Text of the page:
Verizon Earnings Up, but Are BlackBerry Storm Sales Slow?
Updated: Reports suggest sales of RIM's BlackBerry Storm, sold through Verizon, are lackluster due to software glitches and a delayed launch. However, Verizon's Q4 earnings show growth despite slow sales.Verizon Communications announced a rise in net revenue for the fourth quarter, although the worldwide economic crisis has had a slowing effect on the company's mobile phone division. Verizon, the United States' second-largest phone company, said fourth-quarter profits rose 15 percent to $1.24 billion, or 43 cents a share, from $1.07 billion, or 37 cents a share, in the same quarter last year.
However, Verizon Wireless' would-be iPhone killer, the Research In Motion-designed BlackBerry Storm, has seen sales hampered by a delay-and-bug-plagued launch since the device's debut in November. The Wall Street Journal reported that unnamed sources "familiar with the matter" of Storm sales said about 500,000 Storms have been sold since the debut on Black Friday. In contrast, AT&T, the sole carrier offering Apple's iPhone 3G, reported 2.4 million iPhones were sold in the touch-screen device's first three months on the market.
Verizon kept silent about Storm sales when announcing fourth-quarter earnings figures today, stating only:
Customers across the country lined up to purchase the new BlackBerry Storm, available exclusively in the U.S. from Verizon Wireless and launched in November. Designed for both consumers and business customers, the BlackBerry Storm offers customers the reliability of the Verizon Wireless 3G network and the full power of a revolutionary touch-screen, multimedia smartphone with global connectivity.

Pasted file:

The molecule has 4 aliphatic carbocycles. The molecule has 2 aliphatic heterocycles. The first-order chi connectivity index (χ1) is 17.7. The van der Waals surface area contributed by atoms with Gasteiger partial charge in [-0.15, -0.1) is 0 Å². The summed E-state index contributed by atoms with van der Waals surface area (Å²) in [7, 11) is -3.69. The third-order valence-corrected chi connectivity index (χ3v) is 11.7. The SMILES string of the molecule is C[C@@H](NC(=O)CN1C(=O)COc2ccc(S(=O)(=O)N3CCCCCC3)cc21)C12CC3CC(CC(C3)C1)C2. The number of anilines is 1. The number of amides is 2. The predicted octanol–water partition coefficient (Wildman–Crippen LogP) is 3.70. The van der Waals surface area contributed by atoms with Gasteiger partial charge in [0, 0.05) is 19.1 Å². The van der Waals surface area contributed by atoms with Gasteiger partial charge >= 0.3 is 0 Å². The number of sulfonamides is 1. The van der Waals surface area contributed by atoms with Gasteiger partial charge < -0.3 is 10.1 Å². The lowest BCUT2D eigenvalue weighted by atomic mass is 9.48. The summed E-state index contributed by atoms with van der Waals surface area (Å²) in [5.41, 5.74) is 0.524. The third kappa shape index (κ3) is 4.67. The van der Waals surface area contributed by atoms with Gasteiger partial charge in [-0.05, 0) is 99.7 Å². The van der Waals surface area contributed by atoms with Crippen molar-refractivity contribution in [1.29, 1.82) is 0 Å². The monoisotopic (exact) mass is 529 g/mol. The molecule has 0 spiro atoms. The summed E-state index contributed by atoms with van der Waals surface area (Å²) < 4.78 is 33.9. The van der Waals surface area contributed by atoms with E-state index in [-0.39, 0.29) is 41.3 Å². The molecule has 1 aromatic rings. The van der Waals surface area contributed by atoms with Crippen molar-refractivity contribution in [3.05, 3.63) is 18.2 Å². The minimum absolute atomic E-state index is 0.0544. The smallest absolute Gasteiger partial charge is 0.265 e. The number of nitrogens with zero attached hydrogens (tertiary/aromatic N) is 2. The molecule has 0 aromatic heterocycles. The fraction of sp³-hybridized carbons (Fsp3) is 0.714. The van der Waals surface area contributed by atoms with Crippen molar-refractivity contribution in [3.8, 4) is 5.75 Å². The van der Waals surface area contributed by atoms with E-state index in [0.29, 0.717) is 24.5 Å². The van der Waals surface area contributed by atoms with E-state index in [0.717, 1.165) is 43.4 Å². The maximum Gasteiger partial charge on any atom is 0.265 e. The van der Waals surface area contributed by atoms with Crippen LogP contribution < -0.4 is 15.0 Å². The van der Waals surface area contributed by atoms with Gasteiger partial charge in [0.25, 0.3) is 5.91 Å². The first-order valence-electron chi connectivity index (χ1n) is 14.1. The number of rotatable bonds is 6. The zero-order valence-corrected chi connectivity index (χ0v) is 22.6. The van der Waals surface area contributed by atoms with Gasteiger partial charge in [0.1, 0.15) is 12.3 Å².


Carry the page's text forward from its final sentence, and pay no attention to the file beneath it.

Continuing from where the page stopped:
The company decided not to attach a sales number to the above statement. The Storm, RIM's first touch-screen device and first device without a physical keyboard, was met with generally mixed reviews after its debut. Many reviewers encountered software bugs that caused the system to crash, although ongoing firmware updates have been released since Dec. 5 that addressed most of these issues.
Gordon mentioned bug-ridden, slow software as one of the main problems he had with the Storm. "When you would rotate the screen, you would wait 5 seconds, and then [the image] would rotate for you," he said. "It was very buggy; it didn't work right." He said he's gone back to the BlackBerry Curve, which he used before the debut of the Storm. He's also happy to have the physical keyboard back, a point echoed by many who dislike the Storm's touch-screen functionality.
Although he said firmware updates solved many of the problems, a software glitch that causes the smartphone to constantly reboot persists in some models. "My phone used to reboot itself all day without my doing anything," he said. "One of my friends who has it with the latest firmware said it's still rebooting on her. That's a serious problem."
Gordon saids with all the emphasis Verizon says it is putting on testing its devices, he wonders what it was doing releasing the product so quickly. "What I told them, which is what everyone on the council thought, was that we were very excited about the Storm," he said. "But what I said was, -OK, they pushed back the launch date once.' I'd prefer them to wait until they get it right because otherwise the tech reviewers are going to slam it, and it will never sell." The Journal reported the advertising campaign for the smartphone topped $100 million, and reported RIM co-CEO Jim Balsillie said Verizon and RIM successfully met the kick-off holiday shopping "Black Friday" deadline "by the skin of their teeth," after blowing past the planned October launch date. Despite slow sales of the Storm, RIM recently had what it called a "record" quarter, shipping roughly 6.7 million smartphones between September and November. On Oct. 21, 2008, Apple announced it shipped 6.9 million handsets of the iPhone 3G in the fourth quarter, and that same day revealed the company had sold 13 million iPhones to date.